By Chad Compton
Chad's father taught him valuable lessons that morning: how to rattle and how to properly name a hunting stand.
After harvesting my first deer, a small 8-pointer, with a muzzleloader four years ago, I decided my next one was going to be a 10-pointer. I also wanted to shoot it with my compound bow, not realizing how difficult that was going to be.
I got my chance one day when a big 10-pointer came within 10 yards of my tree, but when I started to attach my release to the loop, I inadvertently knocked the arrow off the string and rest. It hit the treestand and just about everything possible on the way to the ground. The 10-pointer looked straight up at Dad and me, and it didn't wait around for me to nock another arrow.
For the next two years, I replayed that missed opportunity in my head every time I had a buck come close to my treestand. I vividly remember the words Dad said to me, "When you hook up your release, you need to keep one finger on the arrow so that you don't accidentally knock it off the rest."
During that stretch, I spent a lot of time in a treestand without seeing a buck that I wanted to harvest. I saw plenty of small bucks, but the few big ones never gave me an opportunity.
Due to my freshman football obligations in 2006, I was able to hunt only weekends for the first five weeks. Toward the end of the football season, I suffered pinched nerves in my shoulders. I thought that my hunting season might be over, too, because I could not pull back my bow. But Dad told me not to worry. He said that we would just turn the bow down from 70 pounds to 65.
Even at that setting, I couldn't draw, so we cranked it down to 60 pounds. That did the trick, and re-sighting my bow was the only thing left to do to get me ready to hunt again.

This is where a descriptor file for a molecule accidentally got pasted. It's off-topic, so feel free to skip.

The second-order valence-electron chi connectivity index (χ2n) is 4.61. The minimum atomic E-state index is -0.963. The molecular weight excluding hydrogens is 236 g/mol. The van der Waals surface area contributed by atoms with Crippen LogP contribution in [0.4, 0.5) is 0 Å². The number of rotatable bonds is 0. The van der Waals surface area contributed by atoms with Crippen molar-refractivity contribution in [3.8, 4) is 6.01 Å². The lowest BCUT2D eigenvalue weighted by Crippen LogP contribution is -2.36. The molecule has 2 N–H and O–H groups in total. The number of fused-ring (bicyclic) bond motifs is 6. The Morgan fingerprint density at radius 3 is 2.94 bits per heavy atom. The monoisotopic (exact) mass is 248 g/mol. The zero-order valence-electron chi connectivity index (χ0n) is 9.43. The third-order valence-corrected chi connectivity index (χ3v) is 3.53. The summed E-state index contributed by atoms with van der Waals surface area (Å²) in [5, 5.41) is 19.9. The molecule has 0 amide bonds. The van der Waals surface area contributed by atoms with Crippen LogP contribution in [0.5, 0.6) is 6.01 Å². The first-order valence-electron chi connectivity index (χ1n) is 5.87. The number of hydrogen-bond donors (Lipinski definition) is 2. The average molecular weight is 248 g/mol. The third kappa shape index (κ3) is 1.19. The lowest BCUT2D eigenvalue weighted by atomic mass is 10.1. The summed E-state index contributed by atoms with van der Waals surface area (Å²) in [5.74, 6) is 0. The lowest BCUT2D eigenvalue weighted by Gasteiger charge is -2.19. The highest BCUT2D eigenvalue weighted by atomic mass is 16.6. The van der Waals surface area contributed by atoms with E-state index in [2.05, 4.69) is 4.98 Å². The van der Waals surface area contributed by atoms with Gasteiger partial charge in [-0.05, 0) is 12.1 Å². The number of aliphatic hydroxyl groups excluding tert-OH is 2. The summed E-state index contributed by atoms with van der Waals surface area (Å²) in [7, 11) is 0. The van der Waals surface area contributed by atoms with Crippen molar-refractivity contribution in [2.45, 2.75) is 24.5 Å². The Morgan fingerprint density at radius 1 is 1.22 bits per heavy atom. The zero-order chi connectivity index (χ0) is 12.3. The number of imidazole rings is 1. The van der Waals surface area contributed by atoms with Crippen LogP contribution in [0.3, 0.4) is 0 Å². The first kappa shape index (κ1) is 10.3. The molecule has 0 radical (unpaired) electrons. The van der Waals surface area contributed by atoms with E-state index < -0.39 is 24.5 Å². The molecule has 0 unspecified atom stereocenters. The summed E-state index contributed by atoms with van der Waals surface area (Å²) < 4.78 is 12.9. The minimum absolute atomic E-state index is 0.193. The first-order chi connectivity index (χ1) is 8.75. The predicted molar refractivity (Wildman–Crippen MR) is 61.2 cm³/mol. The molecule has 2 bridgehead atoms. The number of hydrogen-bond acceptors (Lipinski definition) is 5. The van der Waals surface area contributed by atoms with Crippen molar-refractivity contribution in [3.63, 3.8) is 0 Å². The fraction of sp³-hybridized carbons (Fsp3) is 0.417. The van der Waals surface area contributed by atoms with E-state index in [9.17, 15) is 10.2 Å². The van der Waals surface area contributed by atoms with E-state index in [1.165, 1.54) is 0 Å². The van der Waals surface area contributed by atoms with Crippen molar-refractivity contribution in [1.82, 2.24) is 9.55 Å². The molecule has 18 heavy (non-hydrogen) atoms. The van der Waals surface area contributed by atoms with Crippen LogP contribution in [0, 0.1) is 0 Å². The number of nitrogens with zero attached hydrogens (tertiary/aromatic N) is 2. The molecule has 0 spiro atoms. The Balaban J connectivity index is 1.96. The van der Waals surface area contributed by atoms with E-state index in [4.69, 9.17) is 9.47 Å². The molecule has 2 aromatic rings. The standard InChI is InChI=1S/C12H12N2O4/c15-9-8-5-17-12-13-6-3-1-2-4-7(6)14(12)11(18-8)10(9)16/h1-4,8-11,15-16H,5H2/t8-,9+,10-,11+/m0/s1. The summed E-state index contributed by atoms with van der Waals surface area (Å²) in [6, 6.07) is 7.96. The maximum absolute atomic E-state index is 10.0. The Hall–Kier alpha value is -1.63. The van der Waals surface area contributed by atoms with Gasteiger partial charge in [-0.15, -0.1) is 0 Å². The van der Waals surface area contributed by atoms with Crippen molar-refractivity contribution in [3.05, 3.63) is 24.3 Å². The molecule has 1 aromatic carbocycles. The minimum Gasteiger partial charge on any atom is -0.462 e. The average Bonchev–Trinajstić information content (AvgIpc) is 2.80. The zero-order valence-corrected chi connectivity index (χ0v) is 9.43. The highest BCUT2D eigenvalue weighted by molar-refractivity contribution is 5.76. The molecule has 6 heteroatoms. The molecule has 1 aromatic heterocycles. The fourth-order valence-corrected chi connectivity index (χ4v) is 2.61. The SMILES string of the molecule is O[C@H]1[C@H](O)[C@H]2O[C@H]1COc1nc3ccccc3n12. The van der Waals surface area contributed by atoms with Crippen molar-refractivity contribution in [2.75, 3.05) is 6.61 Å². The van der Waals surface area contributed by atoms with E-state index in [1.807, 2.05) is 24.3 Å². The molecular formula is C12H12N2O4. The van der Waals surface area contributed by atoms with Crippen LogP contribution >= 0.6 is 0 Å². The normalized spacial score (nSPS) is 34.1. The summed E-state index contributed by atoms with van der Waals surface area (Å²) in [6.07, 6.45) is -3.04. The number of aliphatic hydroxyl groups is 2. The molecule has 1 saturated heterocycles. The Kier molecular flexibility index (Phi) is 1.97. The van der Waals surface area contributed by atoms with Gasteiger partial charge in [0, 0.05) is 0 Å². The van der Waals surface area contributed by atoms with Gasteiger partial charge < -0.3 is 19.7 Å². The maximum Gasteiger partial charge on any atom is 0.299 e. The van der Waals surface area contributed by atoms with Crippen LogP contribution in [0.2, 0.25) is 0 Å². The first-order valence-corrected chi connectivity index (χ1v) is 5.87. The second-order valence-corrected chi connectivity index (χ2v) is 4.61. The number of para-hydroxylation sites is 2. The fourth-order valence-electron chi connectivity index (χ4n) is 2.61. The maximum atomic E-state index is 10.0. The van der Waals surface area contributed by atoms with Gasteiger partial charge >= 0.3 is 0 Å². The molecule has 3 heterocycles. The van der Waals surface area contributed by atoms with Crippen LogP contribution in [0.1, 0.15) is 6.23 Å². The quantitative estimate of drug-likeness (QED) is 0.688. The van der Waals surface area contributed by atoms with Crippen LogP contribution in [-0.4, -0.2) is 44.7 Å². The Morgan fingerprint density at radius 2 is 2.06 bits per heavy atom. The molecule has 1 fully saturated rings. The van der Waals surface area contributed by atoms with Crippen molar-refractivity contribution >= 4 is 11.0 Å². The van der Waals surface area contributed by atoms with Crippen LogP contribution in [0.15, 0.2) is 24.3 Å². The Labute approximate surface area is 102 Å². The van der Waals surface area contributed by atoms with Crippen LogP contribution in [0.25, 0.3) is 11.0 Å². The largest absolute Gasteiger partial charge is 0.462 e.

Fourteen-year-old Chad Compton thought he was going to be benched during the '06 season, but adjusting his bow's poundage was just the ticket to the Big Buck Express.
The last week of October, Dad took vacation to hunt the beginning of the rut.
He started hunting his favorite treestand location, a place he'd been avoiding. We don't like disturbing that area until the rut gets going good. Dad calls the place "Buck Alley." To tell the truth, I never understood why.
On Nov. 3, Dad went hunting in his favorite spot and harvested a respectable 9-pointer, which later became summer sausage and jerky.
Dad was waiting for me when I got out of school that day. He told me that he'd shot a 9-pointer and that the cold weather had the deer up and running. "It's on," he said, meaning that the rut was in full swing.
This news had me very pumped and ready to go. But when Dad asked me if I wanted to go hunting that evening, I told him that it was too cold. I'd outgrown all of my cold-weather clothing.
We decided to forego hunting that evening so we could go to the store to buy me some new clothes.
The morning of Nov. 4 started off like any other day in the woods. Dad woke me up at 5:15. I took a shower, put on my new hunting clothes and grabbed a snack on the way out of the house. By the time I had done all of this, my father had loaded the bows and all of our hunting gear into the SUV. We then embarked on what would be one of the greatest days of my life.